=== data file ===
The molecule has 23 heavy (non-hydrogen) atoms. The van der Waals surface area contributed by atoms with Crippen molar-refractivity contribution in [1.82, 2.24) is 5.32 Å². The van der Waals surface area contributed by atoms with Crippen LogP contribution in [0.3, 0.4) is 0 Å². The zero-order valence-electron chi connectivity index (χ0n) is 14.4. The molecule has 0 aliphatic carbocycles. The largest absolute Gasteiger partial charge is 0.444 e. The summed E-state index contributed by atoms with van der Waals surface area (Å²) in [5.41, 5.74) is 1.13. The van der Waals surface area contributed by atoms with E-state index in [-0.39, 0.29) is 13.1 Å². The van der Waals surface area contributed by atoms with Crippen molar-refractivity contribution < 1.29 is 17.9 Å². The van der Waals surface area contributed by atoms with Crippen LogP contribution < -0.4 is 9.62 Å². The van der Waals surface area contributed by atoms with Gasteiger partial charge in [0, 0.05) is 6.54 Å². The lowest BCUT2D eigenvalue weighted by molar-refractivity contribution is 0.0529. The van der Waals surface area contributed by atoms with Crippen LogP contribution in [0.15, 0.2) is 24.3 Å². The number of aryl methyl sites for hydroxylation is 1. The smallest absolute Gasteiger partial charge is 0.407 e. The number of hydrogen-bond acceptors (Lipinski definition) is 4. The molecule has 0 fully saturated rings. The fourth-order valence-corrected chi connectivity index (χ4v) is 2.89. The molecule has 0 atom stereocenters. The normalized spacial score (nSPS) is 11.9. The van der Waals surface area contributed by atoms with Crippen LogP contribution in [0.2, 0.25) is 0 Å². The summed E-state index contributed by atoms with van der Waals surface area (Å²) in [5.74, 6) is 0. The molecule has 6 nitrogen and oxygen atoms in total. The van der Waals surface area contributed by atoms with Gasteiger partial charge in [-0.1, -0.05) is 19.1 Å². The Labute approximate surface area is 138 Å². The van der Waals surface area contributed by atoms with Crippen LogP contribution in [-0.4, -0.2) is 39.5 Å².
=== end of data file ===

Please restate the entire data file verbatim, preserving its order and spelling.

The molecule has 23 heavy (non-hydrogen) atoms. The van der Waals surface area contributed by atoms with Crippen molar-refractivity contribution in [1.82, 2.24) is 5.32 Å². The van der Waals surface area contributed by atoms with Crippen LogP contribution in [0.3, 0.4) is 0 Å². The zero-order valence-electron chi connectivity index (χ0n) is 14.4. The molecule has 0 aliphatic carbocycles. The largest absolute Gasteiger partial charge is 0.444 e. The summed E-state index contributed by atoms with van der Waals surface area (Å²) in [5.41, 5.74) is 1.13. The van der Waals surface area contributed by atoms with E-state index in [-0.39, 0.29) is 13.1 Å². The van der Waals surface area contributed by atoms with Crippen molar-refractivity contribution < 1.29 is 17.9 Å². The van der Waals surface area contributed by atoms with Crippen LogP contribution < -0.4 is 9.62 Å². The van der Waals surface area contributed by atoms with Gasteiger partial charge in [0, 0.05) is 6.54 Å². The lowest BCUT2D eigenvalue weighted by molar-refractivity contribution is 0.0529. The van der Waals surface area contributed by atoms with Crippen LogP contribution in [0.15, 0.2) is 24.3 Å². The number of aryl methyl sites for hydroxylation is 1. The smallest absolute Gasteiger partial charge is 0.407 e. The number of hydrogen-bond acceptors (Lipinski definition) is 4. The molecule has 0 fully saturated rings. The fourth-order valence-corrected chi connectivity index (χ4v) is 2.89. The molecule has 0 atom stereocenters. The normalized spacial score (nSPS) is 11.9. The van der Waals surface area contributed by atoms with Crippen LogP contribution in [0.2, 0.25) is 0 Å². The summed E-state index contributed by atoms with van der Waals surface area (Å²) in [5.74, 6) is 0. The molecule has 6 nitrogen and oxygen atoms in total. The van der Waals surface area contributed by atoms with Gasteiger partial charge in [-0.1, -0.05) is 19.1 Å². The Labute approximate surface area is 138 Å². The van der Waals surface area contributed by atoms with Crippen LogP contribution in [-0.4, -0.2) is 39.5 Å².